Published February 10, 2010
Island Vintage Coffee
Tags: Beverages, Sweets
Ever since returning from Australia, I’ve missed their café scene. There are 5 cafés on every block in Brisbane, and most offer alfresco seating. Seriously, I enjoyed a latte and something sweet every single day I was there.
This afternoon I met up with a friend for coffee at Island Vintage Coffee located on the 2nd floor of the Royal Hawaiian Center. This is probably my favorite café in Honolulu. Great Kona coffee, yummy sweets, and most of all, a charming setting. Their location overlooking Kalakaua Avenue is perfect for people-spying.
My decaf latte and pear tart:
Island Vintage Coffee
2nd Floor, Royal Hawaiian Center
2301 Kalakaua Avenue C215
Honolulu, HI 96815
Published February 9, 2010
I start my mornings with a cup of this tea. This tea is made from the African red bush plant and is naturally caffeine free but rich in antioxidants. What I like about it is that it’s a great tasting alternative to caffeine free herbal teas. I hate herbal teas because they taste like boiled potpourri. Rooibos tea looks and tastes like black tea, but it has a very mild, almost sweet and tart flavor.
It’s hard to find it in regular local supermarkets – it’s usually sold with added fancy flavors like tropical rooibos or mango pineapple rooibos. But I prefer just plain rooibos tea. I found this box at the grocery store in Australia.
Published May 1, 2009
Hou Hou Shu Sparkling Sake
Have you tried this yet? It’s a sparkling sake called Hou Hou Shu. I first heard of it from a client a year ago but never had the chance to try it until today, when a coworker gave me a bottle. It’s made with unfiltered sweet sake so it has a slight cloudiness to it, and a fine natural fizz. It’s mild and sweet and reminds me of a sweet champagne, but has that unmistakable rice flavor. I love it! Tonight I tried pairing it with an avocado and shrimp salad.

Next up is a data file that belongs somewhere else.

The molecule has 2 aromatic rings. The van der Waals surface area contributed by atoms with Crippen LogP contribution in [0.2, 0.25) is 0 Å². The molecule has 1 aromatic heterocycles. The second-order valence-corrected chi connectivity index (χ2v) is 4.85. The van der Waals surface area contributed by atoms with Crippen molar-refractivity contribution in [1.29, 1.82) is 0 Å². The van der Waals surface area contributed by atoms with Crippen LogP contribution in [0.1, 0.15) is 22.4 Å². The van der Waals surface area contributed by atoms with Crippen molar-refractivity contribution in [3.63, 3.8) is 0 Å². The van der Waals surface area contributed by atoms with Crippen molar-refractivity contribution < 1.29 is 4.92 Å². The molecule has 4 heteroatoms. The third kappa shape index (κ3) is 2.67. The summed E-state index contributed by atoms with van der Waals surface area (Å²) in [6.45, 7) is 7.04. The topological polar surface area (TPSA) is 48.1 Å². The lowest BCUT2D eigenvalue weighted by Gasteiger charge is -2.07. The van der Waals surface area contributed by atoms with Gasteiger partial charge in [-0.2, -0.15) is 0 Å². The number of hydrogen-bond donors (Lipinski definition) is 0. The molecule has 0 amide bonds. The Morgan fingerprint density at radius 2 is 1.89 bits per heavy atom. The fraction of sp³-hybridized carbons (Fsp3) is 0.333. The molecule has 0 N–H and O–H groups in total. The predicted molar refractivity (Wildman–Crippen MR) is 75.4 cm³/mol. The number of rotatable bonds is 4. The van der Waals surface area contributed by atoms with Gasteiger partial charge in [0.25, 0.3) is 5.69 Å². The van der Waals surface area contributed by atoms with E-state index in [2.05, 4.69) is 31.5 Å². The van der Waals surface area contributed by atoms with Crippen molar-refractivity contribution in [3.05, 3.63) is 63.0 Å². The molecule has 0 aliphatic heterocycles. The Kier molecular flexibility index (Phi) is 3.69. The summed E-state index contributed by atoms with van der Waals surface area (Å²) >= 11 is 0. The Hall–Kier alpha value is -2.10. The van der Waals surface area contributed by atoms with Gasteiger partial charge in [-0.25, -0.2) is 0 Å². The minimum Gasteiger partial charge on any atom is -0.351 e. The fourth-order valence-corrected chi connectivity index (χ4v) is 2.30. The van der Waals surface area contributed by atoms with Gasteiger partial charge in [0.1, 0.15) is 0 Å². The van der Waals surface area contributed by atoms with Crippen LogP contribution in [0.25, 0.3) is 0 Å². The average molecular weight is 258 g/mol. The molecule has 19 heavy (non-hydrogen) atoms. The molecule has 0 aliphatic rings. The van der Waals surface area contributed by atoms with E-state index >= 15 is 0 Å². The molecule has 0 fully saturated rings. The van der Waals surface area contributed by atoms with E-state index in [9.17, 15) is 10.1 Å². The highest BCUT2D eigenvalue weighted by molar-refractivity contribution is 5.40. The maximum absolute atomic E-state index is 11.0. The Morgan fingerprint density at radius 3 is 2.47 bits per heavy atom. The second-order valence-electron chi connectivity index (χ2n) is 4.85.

A quick search online reveals it’s quite pricey ($14.00 for a 300ml bottle at one online retailer) but it’s a very unique product perfect for celebratory occasions. I picture Hou Hou Shu at:
- Weddings and bridal showers, with a cherry blossom petal garnish
- Sunday brunches outdoors during springtime, with a splash of yuzu citrus
- Sushi parties with girlfriends
Published March 12, 2009
Tags: Beverages, Travel
Long before Starbucks took over the world, Japanese people got their coffee from quaint neighborhood 喫茶店 cafes and later, from coffee shops like Doutor, which in the 1980s was one of the first large coffee chains in Japan. But still, your choices were “American Coffee”, Iced Coffee, and maybe Cafe Latte. Now, after the first Starbucks landed in Japan in 1996, more stores and other similar coffee shops are still springing up all over the country. It seems young Japanese have quickly made the transition from regular coffee to Espresso beverages, and have developed critical decision making skills like single or double shot? soy? non-fat or 2%? and tall or grande?
We had breakfast yesterday at Tully’s Coffee, one such business that followed Starbucks into Japan in 1997. Everything in the store closely resembles Starbucks, from the menu to the interior with its curved counter tops and pendant light fixtures, and the retail corner displaying coffee beans and travel mugs.
There are however 2 differences that make it uniquely Japanese. The first is their portion size. The size of a small cup of coffee is about the size of an American McDonald’s Happy Meal drink (and I say American because even the McDonald’s here has smaller portion sizes), so those of you caffeine junkies will need to order 2 of the large cups.
Second, they don’t have decaf! I don’t do caffeine (or sugar, or alochol – some might wonder if my life is worth living) so I had no choice but to order an Earl Grey Tea which seemed like the least caffeinated option.
How I do miss my Decaf 2% Sugar-Free Vanilla Latte!